Luisa Quispe and Jose Calcina in ‘Utama’, written and directed by Alejandro Loayza Grisi. An official selection of the World Cinema: Dramatic Competition at the 2022 Sundance Film Festival. Courtesy of Sundance Institute
Utama (Our Home) was by far my favorite from the Sundance 2022 lineup. The stunning landscape shots capture the beauty and isolation of the Bolivian Highlands in this subtle but profound tale of inevitable change.
We follow the lives of Virginio (Jose Calcina) and Sisa (Luisa Quispe) as they struggle to cling to their roots in an increasingly hostile environment. When we meet the older couple, we are told that there hasn’t been rain in over a year. The small community that they live in is dwindling fast in the face of the drought, yet Virginio is determined to stay and wait for the rain.
The sound design is quiet and subtle, interrupted by the soft sounds of their daily routines, llamas and the harsh coughing of Virginio as a mysterious illness plagues him. The arrival of their grandson Clever (Santos Choque) kicks off the main plot with the odd sound of a motor engine disrupting the soft soundscape. Clever wants his grandparents to move to the city. Sisa is hesitant, but Virginio outright refuses to go live in the city. We can see the generational divide, and in the grand scheme, we can see this as a metaphor of urbanization at the risk of losing one’s cultural roots. Virginio is a condor, living his long life in the Andes until he can no longer serve his purpose. He will die on his own terms, and he will die living the life he has been living with his wife.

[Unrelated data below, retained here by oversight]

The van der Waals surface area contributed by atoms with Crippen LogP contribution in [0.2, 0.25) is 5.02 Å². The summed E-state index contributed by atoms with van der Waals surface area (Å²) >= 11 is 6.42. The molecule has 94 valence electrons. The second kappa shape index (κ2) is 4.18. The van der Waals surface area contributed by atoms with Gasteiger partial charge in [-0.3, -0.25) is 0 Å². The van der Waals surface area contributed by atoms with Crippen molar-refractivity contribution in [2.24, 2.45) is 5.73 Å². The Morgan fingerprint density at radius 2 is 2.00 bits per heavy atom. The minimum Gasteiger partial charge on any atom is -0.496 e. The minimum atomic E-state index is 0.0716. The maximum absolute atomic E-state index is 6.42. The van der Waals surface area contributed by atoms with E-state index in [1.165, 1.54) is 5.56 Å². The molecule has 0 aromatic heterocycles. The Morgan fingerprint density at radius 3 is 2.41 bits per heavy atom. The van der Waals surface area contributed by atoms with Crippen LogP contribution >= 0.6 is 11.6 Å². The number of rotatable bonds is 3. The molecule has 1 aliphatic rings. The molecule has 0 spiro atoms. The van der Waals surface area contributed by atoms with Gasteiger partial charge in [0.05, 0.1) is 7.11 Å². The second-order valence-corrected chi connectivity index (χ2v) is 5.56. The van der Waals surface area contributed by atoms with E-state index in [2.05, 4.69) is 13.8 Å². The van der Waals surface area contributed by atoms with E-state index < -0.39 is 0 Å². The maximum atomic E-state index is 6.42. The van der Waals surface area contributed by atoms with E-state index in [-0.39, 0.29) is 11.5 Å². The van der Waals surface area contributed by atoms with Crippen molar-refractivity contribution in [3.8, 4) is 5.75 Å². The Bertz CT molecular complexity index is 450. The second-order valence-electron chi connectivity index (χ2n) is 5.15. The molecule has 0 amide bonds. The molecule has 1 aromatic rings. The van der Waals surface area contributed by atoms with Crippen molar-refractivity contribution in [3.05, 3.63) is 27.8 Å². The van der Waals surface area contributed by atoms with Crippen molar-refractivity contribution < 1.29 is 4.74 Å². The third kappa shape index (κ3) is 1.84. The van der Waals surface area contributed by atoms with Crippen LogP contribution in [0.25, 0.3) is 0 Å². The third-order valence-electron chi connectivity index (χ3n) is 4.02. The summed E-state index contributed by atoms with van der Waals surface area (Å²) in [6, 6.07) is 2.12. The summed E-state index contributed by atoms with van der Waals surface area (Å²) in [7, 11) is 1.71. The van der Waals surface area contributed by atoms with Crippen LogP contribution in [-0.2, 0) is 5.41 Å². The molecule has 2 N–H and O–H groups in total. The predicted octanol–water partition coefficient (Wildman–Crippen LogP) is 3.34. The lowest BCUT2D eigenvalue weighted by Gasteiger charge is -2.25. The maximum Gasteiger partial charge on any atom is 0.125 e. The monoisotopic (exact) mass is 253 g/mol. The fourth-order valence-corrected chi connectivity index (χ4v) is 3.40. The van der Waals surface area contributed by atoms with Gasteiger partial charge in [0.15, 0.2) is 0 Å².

The cinematography from Bárbara Alvarez is truly a triumph of this project. It brings so much depth to the story, emphasizing the struggles of Virginio and Sisa both as they work to survive. Without spoiling the plot, the ending evokes a sense of anxiety about the uncertain future ahead. We are forced to confront the idea of mortality and the loss of agency in the face of the inevitable.